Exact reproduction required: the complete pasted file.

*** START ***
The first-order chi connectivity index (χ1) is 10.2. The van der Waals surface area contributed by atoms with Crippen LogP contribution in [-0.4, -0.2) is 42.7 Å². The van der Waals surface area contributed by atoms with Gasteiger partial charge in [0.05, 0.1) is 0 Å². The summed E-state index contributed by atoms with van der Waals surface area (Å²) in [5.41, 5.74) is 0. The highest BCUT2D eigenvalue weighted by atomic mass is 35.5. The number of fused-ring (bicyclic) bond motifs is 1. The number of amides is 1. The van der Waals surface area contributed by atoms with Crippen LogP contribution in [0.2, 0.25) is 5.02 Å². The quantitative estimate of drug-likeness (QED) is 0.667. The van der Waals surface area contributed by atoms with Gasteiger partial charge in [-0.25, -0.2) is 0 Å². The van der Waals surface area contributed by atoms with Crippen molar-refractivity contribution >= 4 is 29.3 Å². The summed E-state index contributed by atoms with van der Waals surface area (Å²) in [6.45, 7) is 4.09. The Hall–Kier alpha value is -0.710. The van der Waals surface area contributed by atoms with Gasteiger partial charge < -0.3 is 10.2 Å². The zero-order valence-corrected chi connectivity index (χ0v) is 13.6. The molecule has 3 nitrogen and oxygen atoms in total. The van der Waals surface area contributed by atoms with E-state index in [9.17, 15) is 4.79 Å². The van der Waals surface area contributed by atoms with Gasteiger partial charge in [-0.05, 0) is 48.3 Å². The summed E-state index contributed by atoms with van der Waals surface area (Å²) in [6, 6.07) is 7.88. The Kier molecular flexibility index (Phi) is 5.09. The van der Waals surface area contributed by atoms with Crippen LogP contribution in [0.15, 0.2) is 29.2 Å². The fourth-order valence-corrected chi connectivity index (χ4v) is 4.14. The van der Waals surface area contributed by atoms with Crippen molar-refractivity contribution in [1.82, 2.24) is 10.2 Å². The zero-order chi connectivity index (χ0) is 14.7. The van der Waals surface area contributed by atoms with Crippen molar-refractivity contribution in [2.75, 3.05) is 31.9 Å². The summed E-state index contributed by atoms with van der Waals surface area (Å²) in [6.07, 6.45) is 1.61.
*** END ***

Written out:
The first-order chi connectivity index (χ1) is 10.2. The van der Waals surface area contributed by atoms with Crippen LogP contribution in [-0.4, -0.2) is 42.7 Å². The van der Waals surface area contributed by atoms with Gasteiger partial charge in [0.05, 0.1) is 0 Å². The summed E-state index contributed by atoms with van der Waals surface area (Å²) in [5.41, 5.74) is 0. The highest BCUT2D eigenvalue weighted by atomic mass is 35.5. The number of fused-ring (bicyclic) bond motifs is 1. The number of amides is 1. The van der Waals surface area contributed by atoms with Crippen LogP contribution in [0.2, 0.25) is 5.02 Å². The quantitative estimate of drug-likeness (QED) is 0.667. The van der Waals surface area contributed by atoms with Gasteiger partial charge in [-0.25, -0.2) is 0 Å². The van der Waals surface area contributed by atoms with Crippen molar-refractivity contribution >= 4 is 29.3 Å². The summed E-state index contributed by atoms with van der Waals surface area (Å²) in [6.45, 7) is 4.09. The Hall–Kier alpha value is -0.710. The van der Waals surface area contributed by atoms with Gasteiger partial charge < -0.3 is 10.2 Å². The zero-order valence-corrected chi connectivity index (χ0v) is 13.6. The molecule has 3 nitrogen and oxygen atoms in total. The van der Waals surface area contributed by atoms with E-state index in [9.17, 15) is 4.79 Å². The van der Waals surface area contributed by atoms with Gasteiger partial charge in [-0.05, 0) is 48.3 Å². The summed E-state index contributed by atoms with van der Waals surface area (Å²) in [6, 6.07) is 7.88. The Kier molecular flexibility index (Phi) is 5.09. The van der Waals surface area contributed by atoms with Crippen LogP contribution in [0.15, 0.2) is 29.2 Å². The fourth-order valence-corrected chi connectivity index (χ4v) is 4.14. The van der Waals surface area contributed by atoms with Crippen molar-refractivity contribution in [1.82, 2.24) is 10.2 Å². The zero-order chi connectivity index (χ0) is 14.7. The van der Waals surface area contributed by atoms with Crippen molar-refractivity contribution in [2.75, 3.05) is 31.9 Å². The summed E-state index contributed by atoms with van der Waals surface area (Å²) in [6.07, 6.45) is 1.61.